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In Gestational Diabetes, Quicker Time to Goal Associated with Improved Perinatal Outcomes

Mothers with gestational diabetes experienced a lower rate of adverse perinatal outcomes if they achieved glycemic control within the first 8 weeks of diagnosis, according to the results of a new study.

A population-based cohort study of more than 26,000 individuals with gestational diabetes, results indicate those with optimal glucose control and those who improved to optimal control within the first 8 weeks of diagnosis had a lower risk of cesarean delivery, shoulder dystocia, large-for-gestational-age, and neonatal intensive care unit admission than their counterparts with suboptimal control trajectories.

“Glycemic control is a cornerstone of gestational diabetes management, so it’s important to learn in detail about the trajectory of control between diagnosis and delivery,” said lead investigator Yeyi Zhu, PhD, a research scientist with the Kaiser Permanente Division of Research, in a statement from Kaiser Permanente. “This study goes beyond identifying whether a patient has control of their blood sugar and offers insights into the role of timing of glycemic control.”

As the community has developed a greater understanding of glycemic control and outcomes with diabetes mellitus, the impact of suboptimal glycemic control among women with gestational diabetes has become a major research focus. With this in mind, Zhu and a team of colleagues from Kaiser Permanente designed the current research endeavor as a population-based cohort study with the intent of assessing the impact of glycemic control and time to control on risk of perinatal complications.

For their study cohort, investigators used data from women enrolled in a Kaiser Permanente Northern California Regional Perinatal Service Center (RSPC) telehealth program for people with gestational diabetes between January 2007 and December 2017. As part of their participation in an RSPC program, individuals were offered standardized telephone counseling on diet, physical activity, glucose monitoring, and medications to improve glycemic control. Additionally, all participants were asked to closely self-monitor blood glucose levels 4 times per day.

Using the information obtained from the study cohort investigators developed 4 distinct glycemic control trajectories. These were defined as stably optimal glycemic control, rapidly improving to optimal glycemic control, slowly improve to near-optimal glycemic control, and slowly improving to suboptimal glycemic control. Investigators noted optimal glycemic control was defined as meeting targets in at least 80% of study measurements. Rapidly improving to optimal glycemic control trajectory was defined as reaching optimal control by 8 weeks after diagnosis and painting it through the last 2 weeks prior to delivery.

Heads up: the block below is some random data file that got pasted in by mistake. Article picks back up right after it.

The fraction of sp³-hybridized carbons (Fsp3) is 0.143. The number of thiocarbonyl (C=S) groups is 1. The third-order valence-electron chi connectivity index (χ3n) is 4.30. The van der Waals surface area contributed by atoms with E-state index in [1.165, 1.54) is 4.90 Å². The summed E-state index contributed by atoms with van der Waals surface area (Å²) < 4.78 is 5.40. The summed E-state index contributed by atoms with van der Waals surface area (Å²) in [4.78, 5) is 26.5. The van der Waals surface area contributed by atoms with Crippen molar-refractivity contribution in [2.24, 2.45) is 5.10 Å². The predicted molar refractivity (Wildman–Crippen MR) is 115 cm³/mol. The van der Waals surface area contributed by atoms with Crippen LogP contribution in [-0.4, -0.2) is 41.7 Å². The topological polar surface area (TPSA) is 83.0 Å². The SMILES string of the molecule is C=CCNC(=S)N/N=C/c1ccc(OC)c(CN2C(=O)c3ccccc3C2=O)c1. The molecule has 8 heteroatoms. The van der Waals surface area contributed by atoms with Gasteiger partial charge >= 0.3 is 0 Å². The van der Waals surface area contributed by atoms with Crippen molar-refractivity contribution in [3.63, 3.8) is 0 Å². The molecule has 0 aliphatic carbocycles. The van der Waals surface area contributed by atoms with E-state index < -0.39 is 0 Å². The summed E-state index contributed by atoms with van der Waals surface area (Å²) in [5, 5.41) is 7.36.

Overall, 26,774 were identified for inclusion. This cohort had a mean age of 32.9 (SD, 5.0) years, 41.8% identified Asian or Pacific Islander, 28.0% identified as Hispanic, 22.6% identified as non-Hispanic White, and 4.0% identified as non-Hispanic Black. Regarding glycemic trajectories for the cohort, 39.3% had stably optimal glycemic control, 34.2% had rapidly improving to optimal trajectory glycemic control, 15.5% had slowly improving to near-optimal glycemic control, and 11.0% had slowly improving to suboptimal glycemic control.

The primary outcomes of interest, which were assessed using multivariable Poisson regression models, were associations of glycemic control trajectories with cesarean delivery, preterm birth, shoulder dystocia, large- and small-for-gestational-age, and neonatal intensive care unit admission and stay of 7 days or longer.

Upon analysis, results pointed to a gradient of increasing risk for most outcomes across the trajectories. Compared to those in the rapidly improving to optimal glycemic control group, those in the stably optimal group had lower risks of cesarean delivery (adjusted relative risk [aRR], 0.93 [95% CI, 0.89-0.96]), shoulder dystocia (aRR, 0.75 [95% CI, 0.61-0.92]), large-for-gestational age (aRR, 0.74 [95% CI, 0.69-0.80]), and neonatal intensive care unit admission (aRR, 0.90 [95% CI, 0.83-0.97]). An increased risk of cesarean delivery (aRR, 1.18 [95% CI, 1.12-1.24]; P for trend <.001), shoulder dystocia (aRR, 1.41 [95% CI, 1.12-1.78]; P for trend <.001), large-for-gestational-age (aRR, 1.42 [95% CI, 1.31-1.53]; P for trend <.001), and neonatal intensive care unit admission (aRR, 1.33 [95% CI, 1.20-1.47]; P for trend <.001) was observed for Those with slowly improving to suboptimal glycemic control trajectory compared to those with rapidly improving to optimal trajectory.

Investigators noted an increased risk was observed for risk of small-for-gestational-age among those in the stably optimal group (aRR, 1.10 [95% CI, 1.02-1.20]) while a decreased risk was observed for the slowly improving to suboptimal group (aRR, 0.63 [95% CI, 0.53-0.75]) when compared to their counterparts in the rapidly improving to optimal glycemic control group.

“Managing one’s blood sugars in pregnancy can be difficult, and we give patients personalized care from very knowledgeable, caring staff members,” said study investigator Mara Greenberg, MD, a maternal-fetal medicine specialist with The Permanente Medical Group, in the aforementioned statement. “This study shows great outcomes for the majority of our patients and we’re very proud of that.”

This study, “Glycemic Control Trajectories and Risk of Perinatal Complications Among Individuals With Gestational Diabetes,” was published in JAMA Network Open.